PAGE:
Looking back, was it possible to achieve this breathtaking vision? In my humble opinion, definitely. How much of it has Malaysia achieved? The answer depends on who you talk to. On the issue of advanced country status, Malaysia is one class below in the upper middle income bracket with a gross national income (GNI) range of US$3,996 to US$12,375 per year. High-income economies are defined by the World Bank as those with a GNI per capita of US$12,376 or more. The IMF estimates Malaysia’s 2019 GNI per capita at US$11,140, pretty near the top end of the upper middle-income range, so it is certainly within striking distance. Indeed, if the exchange rate goes back to roughly RM3.80 to US$1, Malaysia would attain high income status. On the issue of national competitiveness, Malaysia ranks 27th out of 141 nations surveyed by the WEF Global Competitiveness Index (2019). This is no mean achievement, as her financial markets are ranked 15th.

But with Malaysia’s Gini Coefficient about the same as the United States (41st), social equality is nothing to be proud of, but at least advanced countries have not also achieved fairness in income and wealth that they vaunt.

Malaysia is a country blessed with large natural resources relative to the population, located in the high growth zone of East Asia and an important contributor to the global supply chain. She faces the same difficulties and challenges of most emerging markets in how to position oneself in a global situation that is fraught with new and somewhat daunting problems of geopolitical tension, climate change and massive technology transformation.

As the example of high income, sophisticated Hong Kong economy has shown, no one can take economic freedoms and competitiveness for granted, because politics can change the game almost overnight. What most governments struggle with is how to prepare the population, both the working class and the young, to adapt to the emerging technologies through education and re-skilling.

So it is not surprising in this age of digital divide that the most contentious area of politics is often in education.

Actually, there is not so much a digital divide as a knowledge divide – we are divided by our ignorances of each other and our inability to appreciate that what is about to kill or marginalise us is global climate change, conflicts and disruptive technology.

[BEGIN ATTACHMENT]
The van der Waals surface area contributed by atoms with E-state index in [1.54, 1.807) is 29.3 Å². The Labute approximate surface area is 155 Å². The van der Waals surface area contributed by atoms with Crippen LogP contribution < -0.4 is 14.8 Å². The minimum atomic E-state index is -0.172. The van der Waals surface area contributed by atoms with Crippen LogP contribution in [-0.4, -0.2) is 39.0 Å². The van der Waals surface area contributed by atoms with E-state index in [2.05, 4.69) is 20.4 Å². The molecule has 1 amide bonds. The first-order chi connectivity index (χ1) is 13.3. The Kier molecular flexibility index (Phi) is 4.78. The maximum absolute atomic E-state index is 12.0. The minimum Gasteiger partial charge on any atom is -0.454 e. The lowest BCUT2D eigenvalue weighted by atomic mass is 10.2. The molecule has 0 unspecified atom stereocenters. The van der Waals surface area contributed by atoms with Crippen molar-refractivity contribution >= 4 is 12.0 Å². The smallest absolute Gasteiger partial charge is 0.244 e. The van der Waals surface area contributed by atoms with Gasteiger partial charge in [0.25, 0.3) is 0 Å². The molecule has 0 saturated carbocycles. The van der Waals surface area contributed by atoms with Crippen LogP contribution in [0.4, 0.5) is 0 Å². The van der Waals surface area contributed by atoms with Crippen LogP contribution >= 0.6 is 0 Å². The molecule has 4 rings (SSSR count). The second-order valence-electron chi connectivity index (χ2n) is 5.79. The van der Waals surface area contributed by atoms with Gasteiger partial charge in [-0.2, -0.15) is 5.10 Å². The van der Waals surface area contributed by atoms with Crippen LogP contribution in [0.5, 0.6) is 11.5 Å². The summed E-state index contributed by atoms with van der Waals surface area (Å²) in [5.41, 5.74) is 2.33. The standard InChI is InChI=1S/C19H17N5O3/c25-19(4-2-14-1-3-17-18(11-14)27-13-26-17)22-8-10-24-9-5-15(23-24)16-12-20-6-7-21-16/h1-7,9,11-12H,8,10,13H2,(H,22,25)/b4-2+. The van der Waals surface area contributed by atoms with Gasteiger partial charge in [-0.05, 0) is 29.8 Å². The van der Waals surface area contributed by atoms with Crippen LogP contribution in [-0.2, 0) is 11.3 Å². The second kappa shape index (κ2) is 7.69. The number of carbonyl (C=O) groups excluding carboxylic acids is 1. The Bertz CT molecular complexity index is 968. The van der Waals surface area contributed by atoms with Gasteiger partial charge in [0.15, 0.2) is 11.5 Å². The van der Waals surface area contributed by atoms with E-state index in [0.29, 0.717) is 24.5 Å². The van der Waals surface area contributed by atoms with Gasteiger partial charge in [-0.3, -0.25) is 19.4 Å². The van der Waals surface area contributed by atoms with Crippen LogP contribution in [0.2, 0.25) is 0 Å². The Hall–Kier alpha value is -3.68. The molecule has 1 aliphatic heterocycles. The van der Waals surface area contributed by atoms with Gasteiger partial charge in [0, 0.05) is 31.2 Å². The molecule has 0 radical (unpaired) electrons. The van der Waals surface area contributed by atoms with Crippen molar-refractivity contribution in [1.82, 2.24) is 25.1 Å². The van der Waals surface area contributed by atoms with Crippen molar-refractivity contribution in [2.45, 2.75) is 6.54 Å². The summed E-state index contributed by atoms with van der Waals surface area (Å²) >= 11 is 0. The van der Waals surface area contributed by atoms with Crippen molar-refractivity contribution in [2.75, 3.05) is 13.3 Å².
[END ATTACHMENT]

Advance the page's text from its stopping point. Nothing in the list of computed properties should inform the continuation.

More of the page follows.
But what separates us from working together is ideology, religion and ultimately identity, turbo-charged by fake news that says the other side is always the bad guy.

In other words, polarisation can be reduced from working together to deal with external threats, but internally recognizing that there are common, shared interests and objectives.

Personally, climate change is the existential threat, whilst there is little that small countries can do about Great Power politics.

But technology is what each country can adopt to deal with climate change and keeping up with competition. Small countries like Singapore, Sweden and Switzerland carry much more clout than their size because of their willingness to invest in technology. The real threat of artificial intelligence and Big Data is that only the few that have scale and willingness to invest in knowledge will be the big winners.

This explains why the US and China have the leading tech platforms, because they not only have scale, speed and scope, but also the focus to work on the AI breakthroughs.

But recognising the threats and opportunities is only half of the Vision thing.

Vision without execution is delusion.

Getting the execution right is then all about politics and the bureaucracy.

Boris Johnson’s election victory on Brexit showed that he had the correct vision that the British were tired of European bureaucracy that stifled their freedom of action.

But whether he can change the British business model means that he has to radically transform a British civil service that has followed EU laws and mindset. This is exactly what Carrie Lam has to do with the Hong Kong civil service that is operating behind the times.

MIT economist Cesar Hidalgo quotes the essence of the modern problem by citing top football coach Josef Guardiola as saying that “the main challenge of coaching a team is not figuring out a game plan but getting that game plan into the heads of the players.”

Any plan or vision must be internalised by the players, because only they can execute the plan in the game that is ever changing and uncertain. In short, no vision in 2020 can work until the political leadership understands that only by internalizing the diversity of the team can the team be a winner or at least not a loser.

Happy 2020.

The views expressed are the writer’s own.